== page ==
Perfecting Your Email Subject Line

It’s becoming more and more difficult to get your email opened and clicked. Yet, the experts agree that email marketing is alive and well, and still provides a fantastic ROI.

Let’s talk about your email gatekeeper: the Subject Line.

What’s the bottom-line goal of the subject line? Get the email recipient to open your message, continue reading, and take action.

You have a very short time to convince a person to read your email. Sources vary exactly; but it’s between five to seven seconds. Let’s agree that you don’t have much time. Here’s are some suggestions:

  • Keep it short. Five to seven words is recommended. Put focal words upfront for mobile readers.
  • Be direct. Convey the value of your message.
  • Make it personal. Use customized merges and list segmentation.
  • Use emotional and powerful words to drive interest.

What type of sentence structure should you use? A declarative or imperative statement seems to fit the above guidelines. And sometimes it does. However, there are recommended styles that can improve your open rate. Experiment with these to see which works best with your message and audience.

  • Lists. You see these all the time: “4 Ways to…,” “6 Types of…,” etc. Bulleted and numbered lists makes it easy for readers to digest information, therefore they’re more appealing. Use the number in your subject line (4); don’t spell it out (Four).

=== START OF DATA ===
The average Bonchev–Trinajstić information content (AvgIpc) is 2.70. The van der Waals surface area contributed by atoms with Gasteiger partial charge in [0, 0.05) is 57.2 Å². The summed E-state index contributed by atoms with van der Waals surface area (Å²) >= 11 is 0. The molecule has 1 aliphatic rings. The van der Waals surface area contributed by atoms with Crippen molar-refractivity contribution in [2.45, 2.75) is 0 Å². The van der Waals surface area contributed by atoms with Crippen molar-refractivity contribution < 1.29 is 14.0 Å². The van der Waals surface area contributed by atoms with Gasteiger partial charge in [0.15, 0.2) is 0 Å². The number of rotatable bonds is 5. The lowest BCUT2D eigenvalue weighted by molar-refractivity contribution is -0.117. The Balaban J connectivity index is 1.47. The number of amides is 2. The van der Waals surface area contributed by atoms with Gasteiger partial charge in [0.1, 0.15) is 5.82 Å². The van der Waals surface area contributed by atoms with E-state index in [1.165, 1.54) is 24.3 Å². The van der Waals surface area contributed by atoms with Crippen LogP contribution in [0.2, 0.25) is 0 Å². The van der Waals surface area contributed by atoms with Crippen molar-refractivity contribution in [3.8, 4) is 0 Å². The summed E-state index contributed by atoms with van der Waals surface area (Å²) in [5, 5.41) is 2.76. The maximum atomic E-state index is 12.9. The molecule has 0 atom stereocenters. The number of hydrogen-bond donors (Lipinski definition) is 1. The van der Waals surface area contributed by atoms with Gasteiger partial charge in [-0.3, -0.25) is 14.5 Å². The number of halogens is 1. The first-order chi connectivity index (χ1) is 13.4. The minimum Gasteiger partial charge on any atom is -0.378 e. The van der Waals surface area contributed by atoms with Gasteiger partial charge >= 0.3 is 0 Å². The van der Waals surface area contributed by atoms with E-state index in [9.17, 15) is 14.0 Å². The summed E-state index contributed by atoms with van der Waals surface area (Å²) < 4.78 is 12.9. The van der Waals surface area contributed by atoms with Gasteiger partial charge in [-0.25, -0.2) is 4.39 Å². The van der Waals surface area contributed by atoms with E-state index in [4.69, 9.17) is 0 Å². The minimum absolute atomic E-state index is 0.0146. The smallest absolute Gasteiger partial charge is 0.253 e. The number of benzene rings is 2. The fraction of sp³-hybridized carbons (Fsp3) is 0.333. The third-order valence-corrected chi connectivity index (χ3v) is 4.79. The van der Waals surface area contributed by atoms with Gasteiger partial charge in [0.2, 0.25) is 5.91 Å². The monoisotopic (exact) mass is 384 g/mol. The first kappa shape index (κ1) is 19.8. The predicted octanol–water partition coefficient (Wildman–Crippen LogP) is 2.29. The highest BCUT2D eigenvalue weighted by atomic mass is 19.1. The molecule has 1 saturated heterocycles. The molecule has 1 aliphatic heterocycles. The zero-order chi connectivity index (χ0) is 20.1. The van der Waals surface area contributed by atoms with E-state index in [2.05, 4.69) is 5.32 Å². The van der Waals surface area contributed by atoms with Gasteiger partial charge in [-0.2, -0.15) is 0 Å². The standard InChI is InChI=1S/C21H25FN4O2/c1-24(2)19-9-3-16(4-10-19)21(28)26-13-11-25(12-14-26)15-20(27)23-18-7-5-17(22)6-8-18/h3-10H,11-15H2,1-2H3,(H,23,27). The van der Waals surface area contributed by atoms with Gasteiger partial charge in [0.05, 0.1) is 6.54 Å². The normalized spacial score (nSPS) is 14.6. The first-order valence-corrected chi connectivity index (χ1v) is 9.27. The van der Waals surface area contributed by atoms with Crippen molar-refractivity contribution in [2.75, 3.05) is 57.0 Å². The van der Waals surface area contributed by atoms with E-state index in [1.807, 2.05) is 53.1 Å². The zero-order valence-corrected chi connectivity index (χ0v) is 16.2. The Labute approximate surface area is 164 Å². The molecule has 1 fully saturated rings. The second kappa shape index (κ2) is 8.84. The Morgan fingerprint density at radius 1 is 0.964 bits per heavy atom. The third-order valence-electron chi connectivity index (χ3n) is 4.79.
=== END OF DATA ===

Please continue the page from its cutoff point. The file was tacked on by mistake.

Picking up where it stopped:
• Asking a question in the subject line can pique the reader’s interest. Be sure to answer it in the body of your email.
  • How to…” subject lines suggest informative and authoritative content. Again, don’t disappoint your readers.

There are conflicting guidelines among the experts on style. Should you use humor, wordplays, controversy? Overall it depends on your audience and your brand image. Don’t ever write a subject line that is misleading or that compromises your brand in an attempt to increase your open rate. These readers won’t be clicking on the next email you send.

What works best for you?


Share on FacebookTweet about this on TwitterShare on LinkedIn